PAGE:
02 February 2014
Opera music director Andrew Altenbach was nominated for Best Director of a Musical (Opera) for his work on La Cenerentola (Cinderella). In his interview, he explains opera and his work to my neophyte self and tells us about collaborating with co-nominee Katherine Carter on La Cenerentola.
What projects or productions are you currently working on?
With the Boston Opera Collaborative, we are preparing a project at the Oberon Theater where Spanish and Russian song is staged and paired with flamenco and modern dance. Then May is Mohammed Fairouz’s Sumeida’s Song with Albert Herring in the summer. Outside the company, I will do Rape of Lucretia at the Boston Conservatory, plus a world premiere in South Africa with Opera Africa.
What drew you to music directing? What drew you to opera? Have you directed musicals? How do you think the two mediums differ?
I am a pianist who was playing for singers and became interested in the fantastic repertoire. I have directed musicals, but many years ago. They differ in compositional style, relationships to popular music, instrumentation, etc. However, they are both similar by the idea of story-telling.
Do you have a favorite piece (opera, musical, or other song) to perform? To listen to?
Not really a favorite – I am often obsessed with the project I am currently working on, but I am a sucker for Bach, Mozart, Brahms and Verdi.
Do you travel to perform with different theatre companies? How do you acclimate to the different cultures and climates? What is the biggest challenge for you?
Yes. I think one needs to do lots of observation in a new culture so that you can soak up the richness of it while also being respectful of differences. It doesn’t change my personality, though. You have to be yourself, in the end. The biggest challenges often can be language, especially when I work in a place like Africa.
Do you have a favorite performance space? Why is it your favorite? What have you performed there?
Sorry, not really. I am still on the search for the perfect space. Sometimes, I love the acoustics of a space but am not fond of the location. Sometimes, I have had the most moving experiences in very unassuming spaces – playing a Winterreise in a church in St.Paul, conducting a chamber orchestra in Auer Hall in Bloomington, Indiana. In Boston, I love the spaces of Symphony Hall and Emmanuel Church, but have not performed there.
Who inspires you? Why?
My teacher, David Effron, a VERY profound musician and great human being. He has been conducting for over 50 years and knows most scores inside and out, yet he still studies tirelessly every day and always wishes to know the score more deeply. Others would be pianist mentors- Karen Shaw, Steven Blier, Martin Katz. As to why, my answer is, go hear them play . . .
Talk to us about how you music directed La Cenerentola. Were there any challenges with that piece? How did you face them?
Yes, one challenge was performing with a period orchestra. Lots of aspects in intonation (we tuned to A=430, which is slightly lower than standard performance pitch), articulation, and ornamentation. Like any Rossini production, too, each singer needs ornaments that help the text come to life and yet be flattering to their individual instrument. That process takes lots of trail and error.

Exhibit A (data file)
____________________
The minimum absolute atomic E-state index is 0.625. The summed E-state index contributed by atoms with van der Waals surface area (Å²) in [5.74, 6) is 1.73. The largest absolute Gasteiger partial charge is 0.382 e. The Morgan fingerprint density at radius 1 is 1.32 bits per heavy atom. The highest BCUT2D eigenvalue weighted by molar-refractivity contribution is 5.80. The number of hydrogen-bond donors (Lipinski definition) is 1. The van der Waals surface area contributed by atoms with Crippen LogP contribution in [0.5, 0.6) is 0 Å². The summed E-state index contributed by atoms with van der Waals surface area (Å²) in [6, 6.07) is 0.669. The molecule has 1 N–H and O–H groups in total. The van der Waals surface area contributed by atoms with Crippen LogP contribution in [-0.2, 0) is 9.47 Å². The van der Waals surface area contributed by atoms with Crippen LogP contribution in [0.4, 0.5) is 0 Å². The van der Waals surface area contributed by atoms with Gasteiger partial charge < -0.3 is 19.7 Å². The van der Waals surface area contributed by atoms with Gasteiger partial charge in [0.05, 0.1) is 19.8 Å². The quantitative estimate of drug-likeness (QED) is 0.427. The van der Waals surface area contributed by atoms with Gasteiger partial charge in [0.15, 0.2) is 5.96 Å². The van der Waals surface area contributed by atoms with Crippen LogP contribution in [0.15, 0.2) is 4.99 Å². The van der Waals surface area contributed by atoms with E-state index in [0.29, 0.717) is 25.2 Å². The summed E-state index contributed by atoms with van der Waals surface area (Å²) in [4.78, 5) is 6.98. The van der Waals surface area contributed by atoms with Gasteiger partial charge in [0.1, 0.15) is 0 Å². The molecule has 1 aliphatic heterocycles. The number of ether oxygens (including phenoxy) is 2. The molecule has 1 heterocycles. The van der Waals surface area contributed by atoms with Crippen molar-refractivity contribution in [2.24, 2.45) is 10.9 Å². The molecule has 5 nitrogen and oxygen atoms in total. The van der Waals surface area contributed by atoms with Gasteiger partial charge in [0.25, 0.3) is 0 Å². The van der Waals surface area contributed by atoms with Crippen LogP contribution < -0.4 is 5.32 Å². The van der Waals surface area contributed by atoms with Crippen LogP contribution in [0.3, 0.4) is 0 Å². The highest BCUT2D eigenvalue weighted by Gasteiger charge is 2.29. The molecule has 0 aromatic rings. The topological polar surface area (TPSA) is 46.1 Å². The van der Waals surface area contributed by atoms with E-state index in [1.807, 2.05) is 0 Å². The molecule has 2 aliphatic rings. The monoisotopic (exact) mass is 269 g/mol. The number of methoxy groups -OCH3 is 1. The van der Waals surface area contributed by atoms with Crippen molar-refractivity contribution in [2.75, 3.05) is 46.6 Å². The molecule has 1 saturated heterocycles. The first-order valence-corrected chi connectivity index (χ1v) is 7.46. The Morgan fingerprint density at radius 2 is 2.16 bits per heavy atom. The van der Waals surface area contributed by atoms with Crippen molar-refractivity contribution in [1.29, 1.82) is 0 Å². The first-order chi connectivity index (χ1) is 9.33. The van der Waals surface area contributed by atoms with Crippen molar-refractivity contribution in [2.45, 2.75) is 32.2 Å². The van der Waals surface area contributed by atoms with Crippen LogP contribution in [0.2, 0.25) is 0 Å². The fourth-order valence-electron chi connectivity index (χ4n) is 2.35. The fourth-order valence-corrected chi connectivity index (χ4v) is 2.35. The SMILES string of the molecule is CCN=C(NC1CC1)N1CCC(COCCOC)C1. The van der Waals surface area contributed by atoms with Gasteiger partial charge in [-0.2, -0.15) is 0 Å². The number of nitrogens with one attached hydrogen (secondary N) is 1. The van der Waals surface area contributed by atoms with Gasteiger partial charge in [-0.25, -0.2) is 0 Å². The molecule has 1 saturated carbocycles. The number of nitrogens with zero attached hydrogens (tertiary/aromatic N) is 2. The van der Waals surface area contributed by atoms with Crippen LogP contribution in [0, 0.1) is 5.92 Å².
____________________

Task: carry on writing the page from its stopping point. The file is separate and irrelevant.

Is there anything you would change about the production? Do you ever have any regrets after finishing a production?
I only wanted more rehearsal time, but I think most musicians regret that a little after performances. It is almost impossible to address everything one wishes in the allotted time.
What is your biggest fear? About performing/directing? Otherwise?
I think I’ll keep this to myself. We all have to have secrets.
Speaking of insider secrets, what advice would you give to aspiring music directors? How did you get your opportunities?
Often, you have to make your own opportunities. Work hard, study scores nonstop, and stay in touch with as many people as possible. Opportunities come your way when you least expect them to [come].
Are there any works that you would like to direct in the future? Why these works?
Anything by Verdi. I love his music and La Traviata is how I really started to fall for opera.
Talk to us about collaborating with a stage director. How do you feel about the process? What challenges and rewards do you encounter? How was working with Katherine (Carter)?
I think the best directors are those that honestly respond to the music and don’t try to put some kitch, nonsense concept on top of a work. Conventional and bizarre approaches can work if the response is honest. The challenges occur when the conductor and director have different responses and need to establish common ground. Sometimes, I have to defer to a director, and sometimes, I ask them to defer to me – all depends on the context and with your friends, it’s done with immense mutual respect. Katherine is superb, and NO shortage of high energy, which I love. She is smart and funny, and our work together has been very rewarding.
Can you tell us anything unique about you?
I was very late in deciding to make music my life. I had never heard a Brahms symphony or opera until I was 20! Many of my peers knew when they were ten years old, then went to Juilliard or Curtis. In some ways this can put someone behind, but the different experiences, I feel, allow me to view the music world with a broader lens.
Do you have anything else to share with our readers; what do you think they should know about you?
I love pasta – as much and as varied as possible. Sometimes I approach my life in music like that – as much and as varied as possible!